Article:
The Road to Serfdom and Back: the Process of Marketization in Laos
B. James Soukam

Ph.D. Candidate
Dept. of City and Regional Planning
Southeast Asia Program
Cornell University
Ithaca, N.Y.


In the process of reforming its economy, in response to globalization and economic change, the Lao government has recently integrated into the regional grouping, ASEAN (Association of Southeast Asian Nations). As the country opens up to the world, its membership in ASEAN and incorporation into the world market present as many opportunities and possibilities as challenges and threats. Rich in land and natural resources, but lacking in technical skills and finance capital, Laos could conceivably become a key node in the development of mainland Southeast Asia. Nonetheless, the country remains at a cross-road. Surrounded by powerful neighbors in a dynamic and fast growing region, it is either well-positioned to benefit from economic integration, or regrettably isolated and potentially overwhelmed by more powerful economic actors. The economic necessity of trade, the small size of its economy, the dependence on limited markets, and vulnerability to natural disasters will invariably condition the country’s degree of openness. How has this government managed the socialist transition and capitalist incorporation, while maintaining some semblance of external sovereignty and internal legitimacy?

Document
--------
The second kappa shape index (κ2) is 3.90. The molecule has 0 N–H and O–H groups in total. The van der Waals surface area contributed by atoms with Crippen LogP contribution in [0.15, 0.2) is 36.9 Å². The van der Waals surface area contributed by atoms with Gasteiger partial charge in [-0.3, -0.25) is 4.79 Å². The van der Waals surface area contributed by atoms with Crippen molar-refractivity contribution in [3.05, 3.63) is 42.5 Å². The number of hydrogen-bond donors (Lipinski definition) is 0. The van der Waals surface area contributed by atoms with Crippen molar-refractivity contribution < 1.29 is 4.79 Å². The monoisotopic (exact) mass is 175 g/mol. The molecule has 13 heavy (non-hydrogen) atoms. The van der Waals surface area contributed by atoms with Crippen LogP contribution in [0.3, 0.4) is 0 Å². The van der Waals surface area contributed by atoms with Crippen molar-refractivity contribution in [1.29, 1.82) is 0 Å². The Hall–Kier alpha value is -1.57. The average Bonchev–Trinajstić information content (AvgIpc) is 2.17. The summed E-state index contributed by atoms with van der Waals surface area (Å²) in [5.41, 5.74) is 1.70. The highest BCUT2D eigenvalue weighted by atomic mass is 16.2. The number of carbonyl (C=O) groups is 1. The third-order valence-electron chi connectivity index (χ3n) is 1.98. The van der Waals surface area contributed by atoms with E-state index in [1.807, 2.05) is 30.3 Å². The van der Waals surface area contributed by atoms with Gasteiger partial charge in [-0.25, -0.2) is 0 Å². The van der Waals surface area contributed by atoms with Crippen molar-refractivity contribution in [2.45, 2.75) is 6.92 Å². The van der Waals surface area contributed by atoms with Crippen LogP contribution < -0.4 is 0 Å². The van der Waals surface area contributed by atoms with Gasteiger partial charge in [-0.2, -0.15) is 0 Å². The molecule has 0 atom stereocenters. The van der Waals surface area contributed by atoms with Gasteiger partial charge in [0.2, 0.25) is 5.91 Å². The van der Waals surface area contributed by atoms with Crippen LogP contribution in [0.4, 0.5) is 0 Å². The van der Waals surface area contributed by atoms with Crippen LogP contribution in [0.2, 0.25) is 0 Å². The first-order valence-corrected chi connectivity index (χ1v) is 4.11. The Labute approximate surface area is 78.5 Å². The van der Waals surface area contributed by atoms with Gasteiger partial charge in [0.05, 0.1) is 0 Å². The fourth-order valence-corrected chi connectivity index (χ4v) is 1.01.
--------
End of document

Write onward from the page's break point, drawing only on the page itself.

Relying on observations during my time on research assignment in Laos (May 2004-March 2005); interviews with government officials, members of the development and diplomatic communities; and a literature review of on the political economy of transition, this paper examines the process of marketization in Laos that began in earnest in the early 1990s. By and large, the socialist transition everywhere has involved the retreat of the state from direct management of the economy. Yet, marketization in Laos had entailed building a national economy, where fragmented and regional economies once dominated. In the transition process, a strong central government capable of regulating and enforcing economic governance has gradually eroded traditional autonomy of Lao provincial authority. Taking a Polanyian perspective on markets, I conclude that the contrast between markets and states tends to obscure the ways in which governments need to structure market relations. In Laos, consolidation of state power has gone hand in hand with the creation of a national economic space.